WASHINGTON — The Governmental Accounting Standards Board published an updated guide for rating agencies, institutional investors and other analysts Thursday in an effort to help them navigate state and local governmental financial statements.
The 434-page document, “An Analysts’ Guide to Governmental Financial Statements, 2nd Edition,” includes 125 annotated examples of financial statements, note disclosures and supporting schedules, as well as full sets of financial statements for a state government, municipality, school district and public university.
The guide is intended to familiarize analysts with the basic parts of a state or local government’s annual financial report and help them decipher the purpose and meaning of the information.
It has been updated to include new reporting standards adopted by GASB since it was originally issued in 2001. The guide does not, however, include the new pension accounting and reporting standards approved in June. Those new standards will require governments to disclose a “net pension liability” figure for the first time on their balance sheets in addition to funding projections. They don’t take full effect until 2015.
“Until the new standards actually become effective, we won’t make any revisions to the guides to reflect them,” said John Pappas, GASB’s senior manager of media relations.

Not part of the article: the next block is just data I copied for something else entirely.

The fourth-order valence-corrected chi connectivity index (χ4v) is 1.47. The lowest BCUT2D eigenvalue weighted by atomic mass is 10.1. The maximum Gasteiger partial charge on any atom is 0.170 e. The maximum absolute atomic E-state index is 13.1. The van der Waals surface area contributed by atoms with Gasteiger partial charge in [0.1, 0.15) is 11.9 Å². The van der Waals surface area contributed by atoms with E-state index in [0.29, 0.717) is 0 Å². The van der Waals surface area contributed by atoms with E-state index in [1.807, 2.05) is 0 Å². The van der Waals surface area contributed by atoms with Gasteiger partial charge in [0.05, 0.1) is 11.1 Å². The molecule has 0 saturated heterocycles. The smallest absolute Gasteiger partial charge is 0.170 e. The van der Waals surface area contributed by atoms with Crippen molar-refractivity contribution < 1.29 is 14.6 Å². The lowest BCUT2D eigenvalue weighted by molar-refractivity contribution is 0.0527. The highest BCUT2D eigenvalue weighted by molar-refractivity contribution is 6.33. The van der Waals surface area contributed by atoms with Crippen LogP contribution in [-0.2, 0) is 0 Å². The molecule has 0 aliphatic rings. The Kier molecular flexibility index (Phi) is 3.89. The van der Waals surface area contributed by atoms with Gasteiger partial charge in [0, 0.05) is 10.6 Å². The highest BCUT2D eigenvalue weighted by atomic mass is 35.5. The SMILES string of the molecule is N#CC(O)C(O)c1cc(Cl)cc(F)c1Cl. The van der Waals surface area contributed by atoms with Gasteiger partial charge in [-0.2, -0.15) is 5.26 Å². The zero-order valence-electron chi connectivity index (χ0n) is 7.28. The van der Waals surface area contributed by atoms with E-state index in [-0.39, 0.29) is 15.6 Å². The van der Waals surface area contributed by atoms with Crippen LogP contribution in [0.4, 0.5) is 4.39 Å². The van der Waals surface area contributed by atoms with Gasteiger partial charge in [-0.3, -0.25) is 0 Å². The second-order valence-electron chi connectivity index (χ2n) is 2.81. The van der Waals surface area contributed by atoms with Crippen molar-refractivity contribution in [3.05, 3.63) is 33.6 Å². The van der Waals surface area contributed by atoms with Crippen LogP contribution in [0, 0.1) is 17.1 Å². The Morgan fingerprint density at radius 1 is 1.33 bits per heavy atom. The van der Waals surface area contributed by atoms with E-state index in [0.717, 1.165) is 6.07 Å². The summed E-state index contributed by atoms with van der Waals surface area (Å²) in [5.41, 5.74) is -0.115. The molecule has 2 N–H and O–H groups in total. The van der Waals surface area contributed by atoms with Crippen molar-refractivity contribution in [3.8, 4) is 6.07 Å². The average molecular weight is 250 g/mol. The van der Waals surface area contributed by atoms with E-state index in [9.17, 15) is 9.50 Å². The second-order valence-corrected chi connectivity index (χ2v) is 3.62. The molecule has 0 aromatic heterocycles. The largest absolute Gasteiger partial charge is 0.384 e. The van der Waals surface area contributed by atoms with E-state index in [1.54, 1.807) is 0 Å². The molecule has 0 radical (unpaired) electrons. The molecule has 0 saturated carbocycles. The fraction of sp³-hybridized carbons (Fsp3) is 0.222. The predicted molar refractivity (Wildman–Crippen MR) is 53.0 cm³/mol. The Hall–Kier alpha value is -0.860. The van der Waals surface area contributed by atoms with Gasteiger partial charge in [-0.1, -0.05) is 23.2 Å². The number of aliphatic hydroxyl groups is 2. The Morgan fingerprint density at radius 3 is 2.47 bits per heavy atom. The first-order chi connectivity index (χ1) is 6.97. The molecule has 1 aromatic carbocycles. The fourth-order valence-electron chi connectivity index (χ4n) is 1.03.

The new topics in the 2012 guide include retiree health insurance, fund balance, derivative instruments, deposit and investment risk disclosures and a statistical section.
The guide is broken into 14 sections and includes a chapter on the basic tools of analyzing the finances of state and local governments, with a focus on risk, efficiency, retirement benefits, service capacity and revenue debt analysis.
The first section provides an in-depth overview of an annual financial report, including definitions and items typically found in such a report.
The last section discusses how to draw meaning from financial statement data and turn it into an analysis that utilizes financial ratios. It warns that when presented with ratio information, an analyst should be sure to ask how it was calculated.
“Analysts tend to be frequent users of governmental financial statements and they rely heavily on the reported financial information for decision-making or assessing accountability,” GASB chairman Robert Attmore said in a release. “This comprehensive guide will help them better understand the information that can be found in those financial statements and will show how basic analytical techniques can be applied to assess financial position, liquidity, long-term solvency, fiscal capacity and risk exposure.”